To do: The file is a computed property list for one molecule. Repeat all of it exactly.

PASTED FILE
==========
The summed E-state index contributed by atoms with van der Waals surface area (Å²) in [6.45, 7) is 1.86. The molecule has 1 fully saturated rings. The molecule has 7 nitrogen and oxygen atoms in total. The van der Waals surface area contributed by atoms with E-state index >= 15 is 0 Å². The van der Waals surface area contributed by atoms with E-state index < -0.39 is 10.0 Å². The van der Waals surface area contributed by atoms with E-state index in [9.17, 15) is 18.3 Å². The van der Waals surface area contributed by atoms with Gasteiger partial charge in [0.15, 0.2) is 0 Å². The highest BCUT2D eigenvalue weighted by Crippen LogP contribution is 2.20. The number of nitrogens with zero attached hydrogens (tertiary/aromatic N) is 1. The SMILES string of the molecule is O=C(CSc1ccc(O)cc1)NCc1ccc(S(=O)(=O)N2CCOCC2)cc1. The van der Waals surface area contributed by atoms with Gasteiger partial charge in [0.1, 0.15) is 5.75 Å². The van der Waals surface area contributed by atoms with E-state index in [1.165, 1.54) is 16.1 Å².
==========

The summed E-state index contributed by atoms with van der Waals surface area (Å²) in [6.45, 7) is 1.86. The molecule has 1 fully saturated rings. The molecule has 7 nitrogen and oxygen atoms in total. The van der Waals surface area contributed by atoms with E-state index >= 15 is 0 Å². The van der Waals surface area contributed by atoms with E-state index < -0.39 is 10.0 Å². The van der Waals surface area contributed by atoms with E-state index in [9.17, 15) is 18.3 Å². The van der Waals surface area contributed by atoms with Gasteiger partial charge in [0.15, 0.2) is 0 Å². The highest BCUT2D eigenvalue weighted by Crippen LogP contribution is 2.20. The number of nitrogens with zero attached hydrogens (tertiary/aromatic N) is 1. The SMILES string of the molecule is O=C(CSc1ccc(O)cc1)NCc1ccc(S(=O)(=O)N2CCOCC2)cc1. The van der Waals surface area contributed by atoms with Gasteiger partial charge in [0.1, 0.15) is 5.75 Å². The van der Waals surface area contributed by atoms with E-state index in [1.165, 1.54) is 16.1 Å².